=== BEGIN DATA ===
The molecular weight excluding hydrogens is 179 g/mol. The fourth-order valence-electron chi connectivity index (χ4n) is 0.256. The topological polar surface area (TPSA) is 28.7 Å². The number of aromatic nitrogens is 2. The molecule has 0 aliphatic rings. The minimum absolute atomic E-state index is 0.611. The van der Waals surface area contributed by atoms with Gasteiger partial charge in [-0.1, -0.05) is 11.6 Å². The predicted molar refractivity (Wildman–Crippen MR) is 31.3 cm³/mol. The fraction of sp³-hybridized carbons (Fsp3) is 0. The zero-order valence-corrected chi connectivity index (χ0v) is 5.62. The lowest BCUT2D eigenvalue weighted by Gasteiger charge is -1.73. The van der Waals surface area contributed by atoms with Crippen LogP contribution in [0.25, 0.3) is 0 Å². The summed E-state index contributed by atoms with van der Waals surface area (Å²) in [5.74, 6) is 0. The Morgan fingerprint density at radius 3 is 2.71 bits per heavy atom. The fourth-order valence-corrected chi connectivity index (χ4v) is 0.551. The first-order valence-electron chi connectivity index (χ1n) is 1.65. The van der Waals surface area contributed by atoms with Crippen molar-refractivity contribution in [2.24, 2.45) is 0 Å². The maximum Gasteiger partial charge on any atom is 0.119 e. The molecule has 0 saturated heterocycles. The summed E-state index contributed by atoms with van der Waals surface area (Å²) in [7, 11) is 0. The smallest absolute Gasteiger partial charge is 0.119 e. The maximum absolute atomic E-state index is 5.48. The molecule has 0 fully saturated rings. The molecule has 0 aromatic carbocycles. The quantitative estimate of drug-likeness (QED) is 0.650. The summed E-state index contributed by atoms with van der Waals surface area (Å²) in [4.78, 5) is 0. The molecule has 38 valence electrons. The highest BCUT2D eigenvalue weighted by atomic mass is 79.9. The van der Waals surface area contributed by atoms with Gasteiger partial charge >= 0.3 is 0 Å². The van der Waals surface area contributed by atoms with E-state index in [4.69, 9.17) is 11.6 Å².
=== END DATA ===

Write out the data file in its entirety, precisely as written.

The molecular weight excluding hydrogens is 179 g/mol. The fourth-order valence-electron chi connectivity index (χ4n) is 0.256. The topological polar surface area (TPSA) is 28.7 Å². The number of aromatic nitrogens is 2. The molecule has 0 aliphatic rings. The minimum absolute atomic E-state index is 0.611. The van der Waals surface area contributed by atoms with Gasteiger partial charge in [-0.1, -0.05) is 11.6 Å². The predicted molar refractivity (Wildman–Crippen MR) is 31.3 cm³/mol. The fraction of sp³-hybridized carbons (Fsp3) is 0. The zero-order valence-corrected chi connectivity index (χ0v) is 5.62. The lowest BCUT2D eigenvalue weighted by Gasteiger charge is -1.73. The van der Waals surface area contributed by atoms with Crippen LogP contribution in [0.25, 0.3) is 0 Å². The summed E-state index contributed by atoms with van der Waals surface area (Å²) in [5.74, 6) is 0. The Morgan fingerprint density at radius 3 is 2.71 bits per heavy atom. The fourth-order valence-corrected chi connectivity index (χ4v) is 0.551. The first-order valence-electron chi connectivity index (χ1n) is 1.65. The van der Waals surface area contributed by atoms with Crippen molar-refractivity contribution in [2.24, 2.45) is 0 Å². The maximum Gasteiger partial charge on any atom is 0.119 e. The molecule has 0 saturated heterocycles. The summed E-state index contributed by atoms with van der Waals surface area (Å²) in [7, 11) is 0. The smallest absolute Gasteiger partial charge is 0.119 e. The maximum absolute atomic E-state index is 5.48. The molecule has 0 fully saturated rings. The molecule has 0 aromatic carbocycles. The quantitative estimate of drug-likeness (QED) is 0.650. The summed E-state index contributed by atoms with van der Waals surface area (Å²) in [4.78, 5) is 0. The molecule has 38 valence electrons. The highest BCUT2D eigenvalue weighted by atomic mass is 79.9. The van der Waals surface area contributed by atoms with Gasteiger partial charge >= 0.3 is 0 Å². The van der Waals surface area contributed by atoms with E-state index in [4.69, 9.17) is 11.6 Å².